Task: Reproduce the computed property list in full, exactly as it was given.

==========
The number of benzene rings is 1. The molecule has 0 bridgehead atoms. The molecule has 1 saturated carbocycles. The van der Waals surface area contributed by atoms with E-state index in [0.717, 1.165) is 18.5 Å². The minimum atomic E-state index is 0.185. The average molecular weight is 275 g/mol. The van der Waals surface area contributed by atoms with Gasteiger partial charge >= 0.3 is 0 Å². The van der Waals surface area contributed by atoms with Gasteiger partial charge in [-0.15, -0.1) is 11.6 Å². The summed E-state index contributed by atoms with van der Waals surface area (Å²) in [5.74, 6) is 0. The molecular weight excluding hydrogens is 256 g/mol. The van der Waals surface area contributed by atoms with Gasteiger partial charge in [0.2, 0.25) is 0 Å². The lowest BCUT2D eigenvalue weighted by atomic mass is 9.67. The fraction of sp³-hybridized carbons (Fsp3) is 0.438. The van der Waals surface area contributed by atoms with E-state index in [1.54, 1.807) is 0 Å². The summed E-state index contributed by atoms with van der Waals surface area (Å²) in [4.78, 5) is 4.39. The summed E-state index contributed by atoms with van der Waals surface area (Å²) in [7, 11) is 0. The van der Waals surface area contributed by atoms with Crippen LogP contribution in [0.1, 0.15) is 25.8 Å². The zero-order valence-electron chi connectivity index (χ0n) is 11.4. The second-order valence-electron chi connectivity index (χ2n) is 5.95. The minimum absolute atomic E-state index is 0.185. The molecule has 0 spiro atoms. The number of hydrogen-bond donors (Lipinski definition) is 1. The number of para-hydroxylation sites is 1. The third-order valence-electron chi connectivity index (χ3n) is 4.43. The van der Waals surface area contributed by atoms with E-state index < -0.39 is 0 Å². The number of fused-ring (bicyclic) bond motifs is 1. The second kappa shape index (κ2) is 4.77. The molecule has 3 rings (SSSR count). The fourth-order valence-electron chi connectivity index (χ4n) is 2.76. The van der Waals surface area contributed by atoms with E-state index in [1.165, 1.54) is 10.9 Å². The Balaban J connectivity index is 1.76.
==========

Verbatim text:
The number of benzene rings is 1. The molecule has 0 bridgehead atoms. The molecule has 1 saturated carbocycles. The van der Waals surface area contributed by atoms with E-state index in [0.717, 1.165) is 18.5 Å². The minimum atomic E-state index is 0.185. The average molecular weight is 275 g/mol. The van der Waals surface area contributed by atoms with Gasteiger partial charge >= 0.3 is 0 Å². The van der Waals surface area contributed by atoms with Gasteiger partial charge in [-0.15, -0.1) is 11.6 Å². The summed E-state index contributed by atoms with van der Waals surface area (Å²) in [5.74, 6) is 0. The molecular weight excluding hydrogens is 256 g/mol. The van der Waals surface area contributed by atoms with Gasteiger partial charge in [0.2, 0.25) is 0 Å². The lowest BCUT2D eigenvalue weighted by atomic mass is 9.67. The fraction of sp³-hybridized carbons (Fsp3) is 0.438. The van der Waals surface area contributed by atoms with E-state index in [1.54, 1.807) is 0 Å². The summed E-state index contributed by atoms with van der Waals surface area (Å²) in [4.78, 5) is 4.39. The summed E-state index contributed by atoms with van der Waals surface area (Å²) in [7, 11) is 0. The van der Waals surface area contributed by atoms with Crippen LogP contribution in [0.1, 0.15) is 25.8 Å². The zero-order valence-electron chi connectivity index (χ0n) is 11.4. The second-order valence-electron chi connectivity index (χ2n) is 5.95. The minimum absolute atomic E-state index is 0.185. The molecule has 0 spiro atoms. The number of hydrogen-bond donors (Lipinski definition) is 1. The number of para-hydroxylation sites is 1. The third-order valence-electron chi connectivity index (χ3n) is 4.43. The van der Waals surface area contributed by atoms with E-state index < -0.39 is 0 Å². The number of fused-ring (bicyclic) bond motifs is 1. The second kappa shape index (κ2) is 4.77. The molecule has 3 rings (SSSR count). The fourth-order valence-electron chi connectivity index (χ4n) is 2.76. The van der Waals surface area contributed by atoms with E-state index in [1.165, 1.54) is 10.9 Å². The Balaban J connectivity index is 1.76.